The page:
Tropical evergreen and semi evergreen forests are extended over Chittagong, Cox’s Bazar, Chittagong Hill Tracts and Sylhet totaling an area of 6,70,000 hectare which is 4.54% of total landmass of the country and 44% of national forest land. Depending on topography, soil and climate, these areas are categorized as i) Tropical wet evergreen forests and ii) Tropical semi-evergreen forests.
The hill forests are abundant with numerous plant as well as animal species. Some important flora are Garjan (Dipterocarpus spp.), Chapalish (Artocarpus chaplasha), Telsur (Hopea odorata), Tali (Palaquium polyanthrum), Kamdeb (Callophyllum polyanthum), Uriam (Mangifera sylvatica), Jarul (Legarstromia speciosa), Civit (Swintonia floribunda), Toon (Cedrela toona), Bandorhola (Duabanga grandiflora) etc. Moreover there are bamboo, cane, climbers and fern etc. in these forests.
These forests are brought under plantation programme since 1871. At present, plantation activities are being conducted under development projects. Some valuable plantation species are Teak (Tectona grandis), Gamar (Gmelina arborea), Mehogani (Swietenia spp), Chapalish (Artocarpus chaplasha), Jarul (Legarstromia speciosa), Koroi (Albizzia spp), Chikrassi (Chikrassia tabularis), Pynkado (Xylia dolabriformis), Kadam (Anthocephalus cadamba), Telsur (Hopea odorata) etc.
Among the mammals Elephant (Elephas maximus), monkey (Macaca mulatta), Wild Boar (Sus scrofa), Barking Deer ( Muntiacus muntjak), Samvar (Cervus unicolor), and Indian Leopard (Panthera pardus). Among the reptiles King cobra (Ophiophagus hanna) Monitor Lizard (Varanus salvator) and Bengal Monitor Lizard (Varanus bengalensis) are remarkable.
Tropical moist deciduous Forests
The Central and northern districts covering an area of 1,20,000 ha about 0.81% of total land mass of the country and 7.8% of the country’s forest land are bestowed with Tropical Moist Deciduous Forests. This forest is intermingled with the neighbouring settlements and fragmented into smaller patches. Sal (Shorea robusta) is the main species there with other associates like Koroi (Albizzia procera), Azuli (Dillenia pentagyna), Sonalu (Cassia fistula), Bohera (Terminalia belerica), Haritaki (Terminalia chebula), Kanchan (Bauhinia acuminata), Jarul (Lagerstroemia speciosa), Jam (Syzygium spp) etc.
Presently, participatory forestry programme are being implemented here under the social forestry initiatives. Among the mammals, Jackel (Canis aureus), Monkey (Macaca mulatta), Wild cat (Felis chaus) etc. are found there and among the reptiles Bengal Monitor Lizard (Varanus bengalensis) and common cobra are remarkable.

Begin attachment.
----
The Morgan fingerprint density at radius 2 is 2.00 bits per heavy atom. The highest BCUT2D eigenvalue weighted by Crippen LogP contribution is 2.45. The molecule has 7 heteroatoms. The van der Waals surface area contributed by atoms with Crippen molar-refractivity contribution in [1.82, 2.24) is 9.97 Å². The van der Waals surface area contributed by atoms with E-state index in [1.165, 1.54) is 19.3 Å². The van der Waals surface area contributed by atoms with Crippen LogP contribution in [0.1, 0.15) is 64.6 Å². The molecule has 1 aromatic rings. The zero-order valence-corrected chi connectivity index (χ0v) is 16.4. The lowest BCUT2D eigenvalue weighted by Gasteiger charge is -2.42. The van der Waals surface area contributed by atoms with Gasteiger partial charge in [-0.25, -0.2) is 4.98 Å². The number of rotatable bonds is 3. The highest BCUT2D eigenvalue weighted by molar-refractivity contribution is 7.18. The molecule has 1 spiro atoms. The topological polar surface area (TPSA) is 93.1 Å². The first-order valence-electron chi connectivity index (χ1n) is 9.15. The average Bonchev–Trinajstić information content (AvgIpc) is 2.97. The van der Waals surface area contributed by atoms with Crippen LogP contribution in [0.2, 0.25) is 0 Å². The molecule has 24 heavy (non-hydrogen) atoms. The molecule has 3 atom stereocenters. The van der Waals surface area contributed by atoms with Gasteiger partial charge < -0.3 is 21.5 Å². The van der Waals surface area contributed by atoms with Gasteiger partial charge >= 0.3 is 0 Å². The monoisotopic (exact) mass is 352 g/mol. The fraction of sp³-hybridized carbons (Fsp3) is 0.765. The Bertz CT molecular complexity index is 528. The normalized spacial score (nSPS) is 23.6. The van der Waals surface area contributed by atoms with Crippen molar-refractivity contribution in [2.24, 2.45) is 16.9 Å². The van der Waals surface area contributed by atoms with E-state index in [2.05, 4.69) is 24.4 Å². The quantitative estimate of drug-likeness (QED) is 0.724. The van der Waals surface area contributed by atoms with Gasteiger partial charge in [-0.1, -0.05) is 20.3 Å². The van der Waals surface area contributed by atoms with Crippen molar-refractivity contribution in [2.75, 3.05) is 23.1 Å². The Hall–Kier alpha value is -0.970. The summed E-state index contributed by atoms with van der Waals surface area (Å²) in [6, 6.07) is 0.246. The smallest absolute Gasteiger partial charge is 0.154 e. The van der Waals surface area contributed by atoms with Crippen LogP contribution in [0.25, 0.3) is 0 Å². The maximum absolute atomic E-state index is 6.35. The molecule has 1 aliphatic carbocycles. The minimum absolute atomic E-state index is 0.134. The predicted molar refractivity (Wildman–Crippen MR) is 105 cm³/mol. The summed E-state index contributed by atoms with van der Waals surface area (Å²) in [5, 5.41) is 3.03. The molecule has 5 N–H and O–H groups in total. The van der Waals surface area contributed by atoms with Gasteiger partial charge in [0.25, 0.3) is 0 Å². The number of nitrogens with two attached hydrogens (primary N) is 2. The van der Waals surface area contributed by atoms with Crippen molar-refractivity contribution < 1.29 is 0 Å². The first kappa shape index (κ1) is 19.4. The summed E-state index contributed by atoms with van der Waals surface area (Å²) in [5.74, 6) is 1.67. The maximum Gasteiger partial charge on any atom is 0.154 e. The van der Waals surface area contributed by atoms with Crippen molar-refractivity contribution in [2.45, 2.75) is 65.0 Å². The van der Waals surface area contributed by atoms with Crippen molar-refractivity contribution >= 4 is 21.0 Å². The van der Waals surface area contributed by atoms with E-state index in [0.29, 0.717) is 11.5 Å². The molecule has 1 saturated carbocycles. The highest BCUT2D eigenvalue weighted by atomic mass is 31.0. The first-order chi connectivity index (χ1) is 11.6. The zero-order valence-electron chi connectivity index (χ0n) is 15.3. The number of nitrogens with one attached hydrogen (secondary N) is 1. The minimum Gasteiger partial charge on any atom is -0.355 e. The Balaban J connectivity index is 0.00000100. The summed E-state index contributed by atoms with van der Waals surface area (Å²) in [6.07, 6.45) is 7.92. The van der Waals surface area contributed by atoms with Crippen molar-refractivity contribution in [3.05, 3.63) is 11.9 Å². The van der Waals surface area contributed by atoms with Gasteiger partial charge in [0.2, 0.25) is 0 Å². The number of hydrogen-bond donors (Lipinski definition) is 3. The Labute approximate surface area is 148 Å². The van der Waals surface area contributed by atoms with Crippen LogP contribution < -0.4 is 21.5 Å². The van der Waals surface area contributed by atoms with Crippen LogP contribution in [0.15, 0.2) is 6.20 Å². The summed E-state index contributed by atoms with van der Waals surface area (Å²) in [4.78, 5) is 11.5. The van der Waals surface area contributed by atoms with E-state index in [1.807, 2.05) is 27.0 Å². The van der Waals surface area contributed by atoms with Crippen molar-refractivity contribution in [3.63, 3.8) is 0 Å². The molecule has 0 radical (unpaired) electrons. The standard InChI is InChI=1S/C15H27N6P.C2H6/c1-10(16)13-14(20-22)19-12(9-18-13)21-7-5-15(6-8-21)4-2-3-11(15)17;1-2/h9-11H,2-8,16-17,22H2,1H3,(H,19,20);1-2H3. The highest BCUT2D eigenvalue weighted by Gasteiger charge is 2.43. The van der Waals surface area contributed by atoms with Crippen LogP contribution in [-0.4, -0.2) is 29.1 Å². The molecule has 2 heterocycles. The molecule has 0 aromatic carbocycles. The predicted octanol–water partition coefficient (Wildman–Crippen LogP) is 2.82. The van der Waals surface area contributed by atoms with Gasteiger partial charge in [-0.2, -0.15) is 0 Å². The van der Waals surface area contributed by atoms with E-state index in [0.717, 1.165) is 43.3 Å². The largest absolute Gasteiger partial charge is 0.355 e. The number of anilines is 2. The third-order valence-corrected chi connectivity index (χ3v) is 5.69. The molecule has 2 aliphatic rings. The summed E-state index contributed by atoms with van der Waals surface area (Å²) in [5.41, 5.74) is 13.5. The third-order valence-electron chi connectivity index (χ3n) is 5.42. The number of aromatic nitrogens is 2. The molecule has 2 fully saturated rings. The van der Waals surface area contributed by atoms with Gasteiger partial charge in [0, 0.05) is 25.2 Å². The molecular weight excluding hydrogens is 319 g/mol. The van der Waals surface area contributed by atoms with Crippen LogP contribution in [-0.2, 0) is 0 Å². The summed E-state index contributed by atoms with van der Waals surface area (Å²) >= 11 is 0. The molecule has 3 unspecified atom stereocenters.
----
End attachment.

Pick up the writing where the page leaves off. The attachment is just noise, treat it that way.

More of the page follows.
Tree coverage in the village forests are 0.77 million hectare which acts as the source of a remarkable portion of national demand of forest produces. The latest inventory conducted in 2005-2007 exhibits that almost 50% of total gross volume are available in this village forests.
Social Forestry programs have been initiated with a view to meet the forest product requirements of local population and to reverse the process of ecological and climatic degradation through proper soil and water conservation and to improve the socio economic condition of the rural people.
From last three decades there has been a gradual shift in the forest management approach adapted by Forest Department i.e. from its traditional custodian role to a more participatory approach. Accordingly the provision of people’s participation in protecting the natural forest and afforesting the degraded and encroached forest land with benefit sharing mechanism has been developed and people’s participation has been ensured. In Protected Areas Co-management model has been introduced recently.
The latest inventory also exhibits that the total gross volume is 212 million m3 and the total commercial volume is 150 million m3 (excluding the volume of mangrove plantation). Almost 50% of the total gross volume, and more than 50% of the total commercial volume, can be found in villages. Approximately one-third of the gross volume, and less than 30% of the commercial volume, is found in Forests.
Responsibility for forestry was passed to the Bangladesh Forest Department, under the Ministry of Environment and Forests, after the independence of Bangladesh in 1971. Forest Department has multi-dimensional functions of forest resource conservation and management, protection and management of biodiversity and watersheds along with economic and ecological development of the country. At present there are 10167 posts, with Chief Conservator of Forests as head of the Department.